How to make your organization Agile in seven easy steps

(common Agile transition antipatterns exposed)

(High Crap Factor warning!)

So, you want to become Agile… everyone is on that track already, and you feel that you are lagging behind. Do not worry! Agile is not hard, it is not magic. There is so much information out there, it can be overwhelming. Let me help you. Here is how to become Agile – fast.

1. Announce to everyone that from now on, you are Agile. Communicate it to your employees, put the ads in the relevant newspapers, underline that you are doing (whatever you are doing) – The Agile Way!


2. You do not need to dive into all those Agile methods. There are too many around. You may get confused.

Pick Scrum. Enlighten everyone that for you Agile = Scrum. Everyone modern is using Scrum anyway. Get yourself informed – google a bit about it, so you get some idea what the hype around it is. Get familiar with the buzzwords.

3. Send all of your project managers to a Scrum Master course. Yes, it will cost you some money, but it is a safe bet – none ever failed the course, and you will have a bunch of certified experts within only two days!

Now, we all now that Scrum rocks, but why don’t you take it a step further and do it your way! Here is how to optimize and improve Scrum:

4. Daily meetings are a waste of time. Calculate how much time it takes away from your resources and mail everyone about the result! They will be shocked with your revelation, and praise you for saving the money and preserving their precious time (after all, it is a well known fact that no one likes meetings and frequent interruptions). So, the daily Scrum meetings should be scoped out.

5. Now, this is a huge flaw in Scrum – the planning meetings are just too short. That is what Scrum does wrong!

We should perform a careful planning to avoid any mistakes. If we use 60% of our time for detailed planning, it will be easy to just implement our solutions once we are done with the planning phase, since we took everything into account!

6. The Retrospectives – those are a bit unnecessary, you’ll agree. We should focus on the future, not dwell on the past! The time we save by scoping these out can be used for our planning activities!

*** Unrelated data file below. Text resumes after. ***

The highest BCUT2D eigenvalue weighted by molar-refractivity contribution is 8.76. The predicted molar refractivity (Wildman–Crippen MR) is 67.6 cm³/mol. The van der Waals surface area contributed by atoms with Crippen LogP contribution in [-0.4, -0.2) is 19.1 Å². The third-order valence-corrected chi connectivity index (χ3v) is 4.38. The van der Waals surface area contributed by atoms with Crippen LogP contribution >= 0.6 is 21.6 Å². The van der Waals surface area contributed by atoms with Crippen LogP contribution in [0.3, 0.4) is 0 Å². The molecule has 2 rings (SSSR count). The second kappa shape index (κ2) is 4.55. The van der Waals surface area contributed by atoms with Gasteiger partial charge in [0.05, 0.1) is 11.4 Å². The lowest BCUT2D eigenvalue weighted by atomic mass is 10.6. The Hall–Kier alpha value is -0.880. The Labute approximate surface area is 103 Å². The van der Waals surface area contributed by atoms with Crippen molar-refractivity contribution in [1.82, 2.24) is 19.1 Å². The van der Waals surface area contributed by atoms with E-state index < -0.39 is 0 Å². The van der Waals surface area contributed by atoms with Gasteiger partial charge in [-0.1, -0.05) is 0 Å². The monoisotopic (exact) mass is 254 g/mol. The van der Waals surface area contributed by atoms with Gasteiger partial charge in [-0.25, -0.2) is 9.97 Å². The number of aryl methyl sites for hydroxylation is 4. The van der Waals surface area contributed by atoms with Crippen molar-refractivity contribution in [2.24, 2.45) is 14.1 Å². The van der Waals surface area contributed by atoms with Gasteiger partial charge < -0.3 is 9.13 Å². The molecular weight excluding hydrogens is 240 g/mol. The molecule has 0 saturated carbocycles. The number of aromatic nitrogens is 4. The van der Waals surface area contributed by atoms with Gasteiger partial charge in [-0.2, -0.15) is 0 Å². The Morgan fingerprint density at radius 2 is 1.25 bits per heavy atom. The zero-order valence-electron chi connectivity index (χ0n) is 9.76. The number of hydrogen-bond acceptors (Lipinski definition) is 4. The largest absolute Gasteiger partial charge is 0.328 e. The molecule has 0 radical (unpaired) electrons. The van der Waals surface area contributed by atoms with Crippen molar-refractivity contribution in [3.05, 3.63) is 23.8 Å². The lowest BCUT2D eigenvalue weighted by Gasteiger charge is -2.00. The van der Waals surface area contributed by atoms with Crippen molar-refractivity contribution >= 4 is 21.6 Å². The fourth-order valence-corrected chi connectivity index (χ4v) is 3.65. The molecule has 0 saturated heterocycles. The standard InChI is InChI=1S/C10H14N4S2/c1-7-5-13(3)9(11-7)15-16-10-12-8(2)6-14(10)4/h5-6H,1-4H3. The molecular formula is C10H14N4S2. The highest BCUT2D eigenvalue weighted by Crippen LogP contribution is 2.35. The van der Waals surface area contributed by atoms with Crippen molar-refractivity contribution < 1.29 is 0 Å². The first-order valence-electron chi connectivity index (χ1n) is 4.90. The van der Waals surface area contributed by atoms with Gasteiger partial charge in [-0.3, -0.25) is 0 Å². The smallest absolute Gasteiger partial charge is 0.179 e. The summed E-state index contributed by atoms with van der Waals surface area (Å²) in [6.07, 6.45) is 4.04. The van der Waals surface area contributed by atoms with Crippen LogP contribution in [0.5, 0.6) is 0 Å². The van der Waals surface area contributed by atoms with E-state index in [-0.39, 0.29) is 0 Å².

7. The Artifacts. Scrum incorporates several artifacts: Product Backlog, Sprint Backlog, Burn Down Chart. Artifacts are good, keep them. Add even more!

The value of artifacts and documentation is great. It is very important to have a well documented overview of what every team member is doing. Transparency is what we value! Create a document where people write down what they did every day, in details. Assign someone who checks whether they did it and send reminder mails regularly to the ones that did not.

This is just a start. Soon you will be ready to improve your Modified Scrum with even more of your own modifications! Good luck on your way to success!


This post is dedicated to all the Modified Agile practitioners I met that inspired me to compile this wonderful list.


Please check out these two posts: Why would anyone want to become Agile? and Two steps to become agile written by Joakim and Daniel, respectively. Those are two guys that (more often than not) have the same values like I do. No crap warning there, I promise.

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6 Responses to How to make your organization Agile in seven easy steps

  1. Shane says:

    What do you mean planning should be longer??? It should be shorter!!!

    We should be more agile, and plan as we go. This means that we just meet at the beginning of the Sprint to show the list of items to do. We will figure out what they are exactly during the Sprint.

    That is true agile!

  2. Jelena says:


    Of course, you are right. We are on the same team. The whole post has “High Crap Factor warning!” at the very start, it is meant to be ironic.

  3. Shane says:

    I meant to be ironic too, but I guess I was not very successful. Cheers

  4. Jelena says:

    Ah! You meant the other extreme – to optimize the planning session by removing all the planning, in order to save the precious time! I’ve never experienced that “improvement”, the usual ones I encountered are those I listed. But good to know! 😉 I am sure the list could be much longer…

  5. Jelena says:

    Today I added a subtitle to this post: “common Agile transition antipatterns exposed”.

    Antipatterns were here to start with. I will blog about Agile transition patterns soon.

  6. […] another post, I addressed some commonly used antipatterns, when one wants to get Agile just because it is cool, […]

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